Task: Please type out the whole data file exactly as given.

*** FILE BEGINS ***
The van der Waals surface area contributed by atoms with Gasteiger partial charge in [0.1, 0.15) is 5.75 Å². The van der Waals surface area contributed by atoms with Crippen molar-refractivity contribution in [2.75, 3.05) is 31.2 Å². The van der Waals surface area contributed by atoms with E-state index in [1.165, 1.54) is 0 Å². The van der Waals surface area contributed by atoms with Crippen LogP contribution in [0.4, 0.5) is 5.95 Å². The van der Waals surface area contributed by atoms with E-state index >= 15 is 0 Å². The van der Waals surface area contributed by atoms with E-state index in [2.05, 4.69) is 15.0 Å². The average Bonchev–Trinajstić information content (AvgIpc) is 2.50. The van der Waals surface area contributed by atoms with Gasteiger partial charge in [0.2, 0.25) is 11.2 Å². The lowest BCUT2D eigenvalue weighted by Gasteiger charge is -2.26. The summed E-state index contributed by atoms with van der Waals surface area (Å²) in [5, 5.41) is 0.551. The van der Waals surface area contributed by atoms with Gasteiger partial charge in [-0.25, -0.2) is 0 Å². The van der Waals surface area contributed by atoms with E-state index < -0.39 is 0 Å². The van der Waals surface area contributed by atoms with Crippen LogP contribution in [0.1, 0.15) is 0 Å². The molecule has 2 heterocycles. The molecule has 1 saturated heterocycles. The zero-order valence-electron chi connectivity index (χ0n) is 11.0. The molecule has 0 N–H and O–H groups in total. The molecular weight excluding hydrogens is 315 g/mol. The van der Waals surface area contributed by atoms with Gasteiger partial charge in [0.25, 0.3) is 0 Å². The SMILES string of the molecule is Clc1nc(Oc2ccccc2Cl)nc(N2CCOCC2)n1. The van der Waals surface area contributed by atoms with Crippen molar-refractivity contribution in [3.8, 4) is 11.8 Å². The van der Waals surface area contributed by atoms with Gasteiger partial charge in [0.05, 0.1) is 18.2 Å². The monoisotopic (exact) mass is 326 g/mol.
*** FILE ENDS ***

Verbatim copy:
The van der Waals surface area contributed by atoms with Gasteiger partial charge in [0.1, 0.15) is 5.75 Å². The van der Waals surface area contributed by atoms with Crippen molar-refractivity contribution in [2.75, 3.05) is 31.2 Å². The van der Waals surface area contributed by atoms with E-state index in [1.165, 1.54) is 0 Å². The van der Waals surface area contributed by atoms with Crippen LogP contribution in [0.4, 0.5) is 5.95 Å². The van der Waals surface area contributed by atoms with E-state index >= 15 is 0 Å². The van der Waals surface area contributed by atoms with E-state index in [2.05, 4.69) is 15.0 Å². The average Bonchev–Trinajstić information content (AvgIpc) is 2.50. The van der Waals surface area contributed by atoms with Gasteiger partial charge in [0.2, 0.25) is 11.2 Å². The lowest BCUT2D eigenvalue weighted by Gasteiger charge is -2.26. The summed E-state index contributed by atoms with van der Waals surface area (Å²) in [5, 5.41) is 0.551. The van der Waals surface area contributed by atoms with Gasteiger partial charge in [-0.25, -0.2) is 0 Å². The van der Waals surface area contributed by atoms with E-state index < -0.39 is 0 Å². The van der Waals surface area contributed by atoms with Crippen LogP contribution in [0.1, 0.15) is 0 Å². The molecule has 2 heterocycles. The molecule has 1 saturated heterocycles. The zero-order valence-electron chi connectivity index (χ0n) is 11.0. The molecule has 0 N–H and O–H groups in total. The molecular weight excluding hydrogens is 315 g/mol. The van der Waals surface area contributed by atoms with Gasteiger partial charge in [0.25, 0.3) is 0 Å². The SMILES string of the molecule is Clc1nc(Oc2ccccc2Cl)nc(N2CCOCC2)n1. The van der Waals surface area contributed by atoms with Crippen molar-refractivity contribution in [3.8, 4) is 11.8 Å². The van der Waals surface area contributed by atoms with Gasteiger partial charge in [0.05, 0.1) is 18.2 Å². The monoisotopic (exact) mass is 326 g/mol.